playing cards

Set of 25 playing cards for tha game of ās, one missing, mounted on thick card with a string at the top for suspension. The cards depict five suits of courtly portraits: 1. Male figure in a plumed hat (the shah or king); 2. Female figure wearing a crown (the bibi or queen); 3. Male figure holding a weapon (the sarbāz or jack); 4. Lion and human-faced sun (Ḵoršid-ḵānom) (the ās or ace) ; 5. Female figure holding flowers (the lakkāt or harlot). The cards are printed on paper and lacquered with cloth backing on card. They are in the Qajar style.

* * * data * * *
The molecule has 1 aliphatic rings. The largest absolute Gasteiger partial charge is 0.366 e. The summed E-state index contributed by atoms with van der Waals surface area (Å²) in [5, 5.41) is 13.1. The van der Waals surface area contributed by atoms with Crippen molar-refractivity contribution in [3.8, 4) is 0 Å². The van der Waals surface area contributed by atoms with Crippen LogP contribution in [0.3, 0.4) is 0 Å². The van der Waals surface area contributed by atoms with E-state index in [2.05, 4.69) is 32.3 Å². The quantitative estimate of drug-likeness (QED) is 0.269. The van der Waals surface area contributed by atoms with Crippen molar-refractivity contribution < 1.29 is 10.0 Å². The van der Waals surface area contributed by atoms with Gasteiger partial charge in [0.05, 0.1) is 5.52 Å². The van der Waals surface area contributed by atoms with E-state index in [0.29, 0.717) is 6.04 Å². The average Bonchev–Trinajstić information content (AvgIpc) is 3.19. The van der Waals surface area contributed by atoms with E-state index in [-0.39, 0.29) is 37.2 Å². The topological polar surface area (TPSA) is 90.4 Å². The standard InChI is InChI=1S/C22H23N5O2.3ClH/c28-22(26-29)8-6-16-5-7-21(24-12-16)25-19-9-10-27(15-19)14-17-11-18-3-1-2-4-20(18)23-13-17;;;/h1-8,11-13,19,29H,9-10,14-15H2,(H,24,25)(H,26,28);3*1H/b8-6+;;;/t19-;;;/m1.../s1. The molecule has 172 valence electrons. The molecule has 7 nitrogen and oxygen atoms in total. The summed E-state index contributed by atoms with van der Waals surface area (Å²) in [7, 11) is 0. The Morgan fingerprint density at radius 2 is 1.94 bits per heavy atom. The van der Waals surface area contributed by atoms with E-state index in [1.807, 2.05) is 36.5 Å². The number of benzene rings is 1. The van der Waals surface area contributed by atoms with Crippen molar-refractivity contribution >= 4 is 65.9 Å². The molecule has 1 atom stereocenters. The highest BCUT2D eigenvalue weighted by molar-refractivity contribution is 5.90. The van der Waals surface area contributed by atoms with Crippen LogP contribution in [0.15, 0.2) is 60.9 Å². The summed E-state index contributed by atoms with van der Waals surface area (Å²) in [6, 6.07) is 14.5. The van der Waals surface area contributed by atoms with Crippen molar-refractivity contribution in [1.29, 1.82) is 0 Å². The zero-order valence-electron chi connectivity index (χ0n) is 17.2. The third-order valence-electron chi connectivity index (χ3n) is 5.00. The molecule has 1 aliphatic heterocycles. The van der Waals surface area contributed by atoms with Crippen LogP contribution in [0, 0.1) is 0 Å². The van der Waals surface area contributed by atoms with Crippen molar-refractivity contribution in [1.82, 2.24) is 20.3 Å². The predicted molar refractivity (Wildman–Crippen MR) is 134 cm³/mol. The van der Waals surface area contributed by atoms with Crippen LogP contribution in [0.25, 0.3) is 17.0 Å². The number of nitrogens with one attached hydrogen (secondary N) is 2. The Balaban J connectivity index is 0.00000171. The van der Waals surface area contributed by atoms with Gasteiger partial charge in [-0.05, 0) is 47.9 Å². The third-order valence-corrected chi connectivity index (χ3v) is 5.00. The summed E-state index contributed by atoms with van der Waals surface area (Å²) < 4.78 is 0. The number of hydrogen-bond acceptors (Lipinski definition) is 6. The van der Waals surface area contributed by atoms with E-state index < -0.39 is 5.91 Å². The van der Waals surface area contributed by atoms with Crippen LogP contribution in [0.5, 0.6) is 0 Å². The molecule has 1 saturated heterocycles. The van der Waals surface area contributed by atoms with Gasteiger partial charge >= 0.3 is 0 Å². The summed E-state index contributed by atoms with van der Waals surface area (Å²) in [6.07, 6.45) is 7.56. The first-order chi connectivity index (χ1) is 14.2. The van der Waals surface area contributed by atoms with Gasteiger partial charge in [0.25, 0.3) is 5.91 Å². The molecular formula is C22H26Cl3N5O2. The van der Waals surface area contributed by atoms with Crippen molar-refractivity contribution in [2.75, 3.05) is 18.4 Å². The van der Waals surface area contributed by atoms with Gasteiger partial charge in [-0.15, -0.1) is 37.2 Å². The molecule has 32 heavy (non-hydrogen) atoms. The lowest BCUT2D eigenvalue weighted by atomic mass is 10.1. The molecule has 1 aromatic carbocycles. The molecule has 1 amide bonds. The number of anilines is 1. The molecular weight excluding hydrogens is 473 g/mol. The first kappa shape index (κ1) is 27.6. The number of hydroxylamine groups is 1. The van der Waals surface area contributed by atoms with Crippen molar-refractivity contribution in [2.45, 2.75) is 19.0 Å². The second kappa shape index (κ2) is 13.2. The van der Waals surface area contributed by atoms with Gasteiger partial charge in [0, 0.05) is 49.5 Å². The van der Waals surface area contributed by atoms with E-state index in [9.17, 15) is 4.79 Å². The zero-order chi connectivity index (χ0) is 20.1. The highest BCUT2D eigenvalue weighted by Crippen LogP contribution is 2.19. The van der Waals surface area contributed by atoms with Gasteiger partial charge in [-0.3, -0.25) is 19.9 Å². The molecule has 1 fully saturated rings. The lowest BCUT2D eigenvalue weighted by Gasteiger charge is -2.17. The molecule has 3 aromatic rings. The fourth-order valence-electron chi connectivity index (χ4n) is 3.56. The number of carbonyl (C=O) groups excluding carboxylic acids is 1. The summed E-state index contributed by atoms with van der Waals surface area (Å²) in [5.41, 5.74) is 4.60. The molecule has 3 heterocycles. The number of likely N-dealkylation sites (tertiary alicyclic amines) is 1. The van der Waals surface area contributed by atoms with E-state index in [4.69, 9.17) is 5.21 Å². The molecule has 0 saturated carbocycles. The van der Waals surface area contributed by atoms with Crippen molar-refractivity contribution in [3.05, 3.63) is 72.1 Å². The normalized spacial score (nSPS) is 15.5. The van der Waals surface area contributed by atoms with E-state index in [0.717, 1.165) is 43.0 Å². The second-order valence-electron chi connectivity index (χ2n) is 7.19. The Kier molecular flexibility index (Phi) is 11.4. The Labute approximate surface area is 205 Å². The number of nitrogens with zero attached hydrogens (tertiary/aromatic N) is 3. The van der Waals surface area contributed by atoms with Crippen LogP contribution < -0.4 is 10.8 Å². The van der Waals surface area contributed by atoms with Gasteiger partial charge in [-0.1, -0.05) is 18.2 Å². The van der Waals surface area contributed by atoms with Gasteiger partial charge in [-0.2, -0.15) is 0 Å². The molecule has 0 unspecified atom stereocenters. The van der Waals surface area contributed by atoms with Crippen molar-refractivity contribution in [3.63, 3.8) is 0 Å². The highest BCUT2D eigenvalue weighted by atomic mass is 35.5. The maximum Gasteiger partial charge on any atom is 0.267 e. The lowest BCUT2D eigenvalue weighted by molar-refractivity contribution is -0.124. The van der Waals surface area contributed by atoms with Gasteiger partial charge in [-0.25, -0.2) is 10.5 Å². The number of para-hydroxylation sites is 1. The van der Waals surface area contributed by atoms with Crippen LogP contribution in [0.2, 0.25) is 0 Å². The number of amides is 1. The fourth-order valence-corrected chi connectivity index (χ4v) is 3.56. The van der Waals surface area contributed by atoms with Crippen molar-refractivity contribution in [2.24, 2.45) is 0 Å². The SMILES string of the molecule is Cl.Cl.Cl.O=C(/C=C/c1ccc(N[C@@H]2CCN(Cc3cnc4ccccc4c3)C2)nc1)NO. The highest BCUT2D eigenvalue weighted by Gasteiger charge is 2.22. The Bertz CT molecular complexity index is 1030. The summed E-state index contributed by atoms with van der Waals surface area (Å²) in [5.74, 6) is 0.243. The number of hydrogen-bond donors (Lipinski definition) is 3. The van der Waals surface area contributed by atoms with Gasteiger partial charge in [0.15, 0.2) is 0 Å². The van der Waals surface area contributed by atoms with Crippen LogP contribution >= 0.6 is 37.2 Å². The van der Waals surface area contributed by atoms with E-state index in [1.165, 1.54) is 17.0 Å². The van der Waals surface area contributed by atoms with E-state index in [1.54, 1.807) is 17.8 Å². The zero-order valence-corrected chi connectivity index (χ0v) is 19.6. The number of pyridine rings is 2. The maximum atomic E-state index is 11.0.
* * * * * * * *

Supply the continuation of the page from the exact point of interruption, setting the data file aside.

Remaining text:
These cards comprise a set which could be used for playing ās, a game which became popular in Iran during the Qajar dynasty (1785 to 1925). Ās replaced ganjafa, which was the card game associated with the Safavid dynasty. Cards used for playing ās are distinguished from each other by five ground colours. They are ranked as follows starting with the highest: black: Ās (the Ace); green: Šāh (the Shah); yellow: Bibi (the Queen); golden yellow: Sarbāz (the Jack); and red: Lakkāt (the Harlot, the lowest in value). The faces of the Horniman cards (nn16137) are decorated in a style typical for ās cards: images are framed by medallions with foliate decoration in the corners. The ās is represented by a lion and the human-faced sun (Ḵoršid-ḵānom) , a motif chosen by the Qajar Dynasty as their badge. The šāh is shown in a European-style officer’s uniform. The bibi is shown admiring a flower. The sarbāz is represented by a soldier with a musket in a European-style uniform with frogging and a tufted(?) cap bage. The lowest suit, the lakkāt, is represented by a woman drinking from a wine glass. The use of European uniforms for the shah and the sarbāz’s costumes reflects increasing European influence over the organisation, training and equipment of Iran’s military during the nineteenth century. The Encyclopaedia Iranica tells us that: “The rules [of ās] are similar to those of American poker but there is no flush, straight flush, colour and straight. Moreover it is not possible to exchange cards because a pack is composed of 25 cards only, with five suits. Normally five persons play, each one receiving five cards. The highest hand is panj-sar, which means a player has five cards of one suit. Should more than one player who placed his stakes have a suit, the one whose suit has the higher value wins the game, i.e. the suit of ās precedes that of Shahs etc. The next highest hand is čāhār-sar, which means holding four cards of one suit. It is followed by se-opas, i.e. three cards of one suit and two of another. This is followed by se-sar, i.e. three cards of a suit and two cards of different suits. Then do-pas follows for which the player needs two cards of two suits each. The lowest hand is do-sar, i.e. two cards of one suit. Bluffing is a main feature of this game.” (Roschanzamir, M, 2011).

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